Asian markets up amid volatility: Shares in export-reliant Japan rose as yen drops; US futures steady

Japan’s stock market rose as the yen fell to a six-year low against the dollar. Commodity and energy stocks bolstered MSCI Inc.’s regional index. China and Hong Kong fluctuated, while US and European futures retreated.

A selloff in bonds deepened Tuesday after Federal Reserve Chair Jerome Powell struck a more hawkish tone in his campaign against inflation. Stocks in Asia pushed higher, weathering the volatility.

Treasuries extended losses after short-dated yields Monday posted one of the biggest daily climbs of the past decade. Australian and New Zealand debt slid. The gap between five-year and 30-year US yields is around the narrowest since 2007, signaling an economic slowdown as the Fed hikes borrowing costs.

Export-reliant Japan’s bourse rose as the yen fell to a six-year low against the dollar. Commodity and energy stocks bolstered MSCI Inc.’s regional index. China and Hong Kong fluctuated, while US and European futures retreated.

Powell said the Fed is prepared to raise interest rates by a half percentage point at the next policy meeting if needed. It hiked at a quarter-point last week and signaled six more such moves this year. The dollar advanced.

Oil extended a rally, with Russia’s war in Ukraine nearing the one-month mark and no conclusion in sight. There are signs the European Union may be edging closer to a ban on Russian crude imports to punish Moscow for its invasion.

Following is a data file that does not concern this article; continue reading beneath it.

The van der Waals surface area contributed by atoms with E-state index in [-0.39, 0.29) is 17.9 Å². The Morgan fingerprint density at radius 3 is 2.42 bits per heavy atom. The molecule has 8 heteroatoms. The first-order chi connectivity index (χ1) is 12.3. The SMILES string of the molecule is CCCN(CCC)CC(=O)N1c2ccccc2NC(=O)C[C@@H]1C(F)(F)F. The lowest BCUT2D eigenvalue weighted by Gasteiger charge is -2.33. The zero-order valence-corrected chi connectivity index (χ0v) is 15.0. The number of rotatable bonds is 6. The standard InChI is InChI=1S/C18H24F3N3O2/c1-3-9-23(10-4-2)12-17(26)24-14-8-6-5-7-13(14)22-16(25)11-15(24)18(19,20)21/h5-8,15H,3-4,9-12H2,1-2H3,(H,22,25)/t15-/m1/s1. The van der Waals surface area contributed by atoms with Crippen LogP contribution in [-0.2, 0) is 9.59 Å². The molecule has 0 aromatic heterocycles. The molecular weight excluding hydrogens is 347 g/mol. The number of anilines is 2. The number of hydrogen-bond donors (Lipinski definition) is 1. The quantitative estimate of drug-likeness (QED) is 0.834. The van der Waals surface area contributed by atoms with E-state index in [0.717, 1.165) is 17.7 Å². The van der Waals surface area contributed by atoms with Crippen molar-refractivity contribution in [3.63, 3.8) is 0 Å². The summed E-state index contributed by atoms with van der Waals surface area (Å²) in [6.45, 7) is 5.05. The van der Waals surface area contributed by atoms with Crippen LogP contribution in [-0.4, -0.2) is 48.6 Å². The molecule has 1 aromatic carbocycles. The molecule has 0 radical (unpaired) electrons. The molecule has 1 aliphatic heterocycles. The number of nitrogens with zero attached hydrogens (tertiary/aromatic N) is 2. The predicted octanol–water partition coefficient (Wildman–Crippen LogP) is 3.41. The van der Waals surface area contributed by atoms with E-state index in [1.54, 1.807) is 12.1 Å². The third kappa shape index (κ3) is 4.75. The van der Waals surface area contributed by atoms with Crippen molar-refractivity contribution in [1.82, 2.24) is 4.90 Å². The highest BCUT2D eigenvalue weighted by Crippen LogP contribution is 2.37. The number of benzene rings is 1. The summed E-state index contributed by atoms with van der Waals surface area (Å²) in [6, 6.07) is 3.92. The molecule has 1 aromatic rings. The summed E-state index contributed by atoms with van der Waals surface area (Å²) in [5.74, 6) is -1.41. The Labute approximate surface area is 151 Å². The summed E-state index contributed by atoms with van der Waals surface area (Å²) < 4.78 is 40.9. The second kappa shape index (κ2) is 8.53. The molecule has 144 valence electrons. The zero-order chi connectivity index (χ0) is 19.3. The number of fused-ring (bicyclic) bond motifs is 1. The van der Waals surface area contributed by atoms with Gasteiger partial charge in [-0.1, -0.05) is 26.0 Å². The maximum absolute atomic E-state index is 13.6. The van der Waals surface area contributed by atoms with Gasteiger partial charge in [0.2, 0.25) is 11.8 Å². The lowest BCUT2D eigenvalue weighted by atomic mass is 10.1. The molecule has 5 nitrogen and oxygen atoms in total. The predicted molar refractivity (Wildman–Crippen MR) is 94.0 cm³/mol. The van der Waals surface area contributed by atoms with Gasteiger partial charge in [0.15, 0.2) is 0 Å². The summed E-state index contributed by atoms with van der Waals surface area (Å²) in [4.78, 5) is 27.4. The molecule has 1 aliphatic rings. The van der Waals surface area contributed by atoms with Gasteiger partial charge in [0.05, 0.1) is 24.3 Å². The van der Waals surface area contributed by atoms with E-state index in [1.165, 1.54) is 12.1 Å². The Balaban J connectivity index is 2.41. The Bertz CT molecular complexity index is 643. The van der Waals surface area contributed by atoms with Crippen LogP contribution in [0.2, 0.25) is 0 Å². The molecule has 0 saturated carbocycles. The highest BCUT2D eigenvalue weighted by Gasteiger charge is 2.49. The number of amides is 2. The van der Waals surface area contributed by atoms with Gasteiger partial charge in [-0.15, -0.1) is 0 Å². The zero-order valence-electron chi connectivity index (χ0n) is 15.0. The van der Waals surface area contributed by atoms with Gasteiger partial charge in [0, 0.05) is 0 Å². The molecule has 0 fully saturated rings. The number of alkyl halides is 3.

The trajectory of bonds is a focal point for investors fretting about a growth slowdown or even a recession. High inflation, stoked by commodity-market disruptions due to the war, has increased pressure on the Fed and some other key central banks to tighten monetary policy.

“If Powell is reinforcing that they are going to address inflation – that they’ve made mistakes, that their expectations of inflation were incorrect – just admitting that, and saying that we’re ready to do everything it takes, is definitely reassuring for equity investors, ”Erin Gibbs, chief investment officer at Main Street Asset Management, said on Bloomberg Television.

Derivative traders Monday priced in about 7.5 quarter-point rate hikes at the remaining six Fed meetings this year, effectively making provision for more than one half-point rise.

“For the long term, 2.3% on the 10-year is not such a high figure at all,” Linda Duessel, senior equity strategist at Federated Hermes Inc., said on Bloomberg Television. “What spooks the market is when you have very quick moves, such as what we’re having now.”

Duessel said while Fed tightening might cause disruptions throughout the yield curve, the gap between the three-month and 10-year tenors is still steeply upward sloping, supporting the view that the US economy remains strong.

While the Fed is tightening, expectations are growing that China will loosen monetary policy to support economic expansion.

China’s cabinet pledged stronger monetary policy support while cautioning against flooding the market with liquidity, state broadcaster CCTV reported Monday. Authorities vowed to avoid measures that can hurt market sentiment.

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